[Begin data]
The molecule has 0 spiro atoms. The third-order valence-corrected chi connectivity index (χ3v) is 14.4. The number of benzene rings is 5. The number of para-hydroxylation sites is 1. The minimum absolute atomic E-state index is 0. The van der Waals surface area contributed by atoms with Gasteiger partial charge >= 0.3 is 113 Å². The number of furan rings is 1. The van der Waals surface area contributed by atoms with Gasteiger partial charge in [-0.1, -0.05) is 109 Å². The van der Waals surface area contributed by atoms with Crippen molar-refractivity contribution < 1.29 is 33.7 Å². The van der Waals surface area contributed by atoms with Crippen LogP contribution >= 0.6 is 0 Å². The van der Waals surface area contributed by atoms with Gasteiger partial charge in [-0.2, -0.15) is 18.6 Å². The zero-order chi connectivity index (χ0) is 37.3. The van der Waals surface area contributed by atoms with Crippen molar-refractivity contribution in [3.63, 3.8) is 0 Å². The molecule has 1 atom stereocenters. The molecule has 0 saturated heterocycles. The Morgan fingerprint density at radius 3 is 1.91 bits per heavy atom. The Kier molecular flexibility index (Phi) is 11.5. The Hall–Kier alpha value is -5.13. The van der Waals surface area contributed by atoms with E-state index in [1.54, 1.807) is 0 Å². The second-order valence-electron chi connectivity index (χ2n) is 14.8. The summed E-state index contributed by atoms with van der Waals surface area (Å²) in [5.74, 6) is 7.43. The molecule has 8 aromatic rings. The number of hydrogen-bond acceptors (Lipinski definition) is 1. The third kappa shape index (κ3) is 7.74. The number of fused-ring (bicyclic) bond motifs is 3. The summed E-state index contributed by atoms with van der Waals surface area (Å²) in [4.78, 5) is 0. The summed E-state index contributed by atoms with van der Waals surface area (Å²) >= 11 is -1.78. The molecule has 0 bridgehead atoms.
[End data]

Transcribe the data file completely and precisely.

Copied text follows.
The molecule has 0 spiro atoms. The third-order valence-corrected chi connectivity index (χ3v) is 14.4. The number of benzene rings is 5. The number of para-hydroxylation sites is 1. The minimum absolute atomic E-state index is 0. The van der Waals surface area contributed by atoms with Gasteiger partial charge >= 0.3 is 113 Å². The number of furan rings is 1. The van der Waals surface area contributed by atoms with Gasteiger partial charge in [-0.1, -0.05) is 109 Å². The van der Waals surface area contributed by atoms with Crippen molar-refractivity contribution < 1.29 is 33.7 Å². The van der Waals surface area contributed by atoms with Crippen LogP contribution >= 0.6 is 0 Å². The van der Waals surface area contributed by atoms with Gasteiger partial charge in [-0.2, -0.15) is 18.6 Å². The zero-order chi connectivity index (χ0) is 37.3. The van der Waals surface area contributed by atoms with Crippen molar-refractivity contribution in [3.63, 3.8) is 0 Å². The molecule has 1 atom stereocenters. The molecule has 0 saturated heterocycles. The Morgan fingerprint density at radius 3 is 1.91 bits per heavy atom. The Kier molecular flexibility index (Phi) is 11.5. The Hall–Kier alpha value is -5.13. The van der Waals surface area contributed by atoms with E-state index in [1.54, 1.807) is 0 Å². The second-order valence-electron chi connectivity index (χ2n) is 14.8. The summed E-state index contributed by atoms with van der Waals surface area (Å²) in [5.74, 6) is 7.43. The molecule has 8 aromatic rings. The number of hydrogen-bond acceptors (Lipinski definition) is 1. The third kappa shape index (κ3) is 7.74. The number of fused-ring (bicyclic) bond motifs is 3. The summed E-state index contributed by atoms with van der Waals surface area (Å²) in [4.78, 5) is 0. The summed E-state index contributed by atoms with van der Waals surface area (Å²) >= 11 is -1.78. The molecule has 0 bridgehead atoms.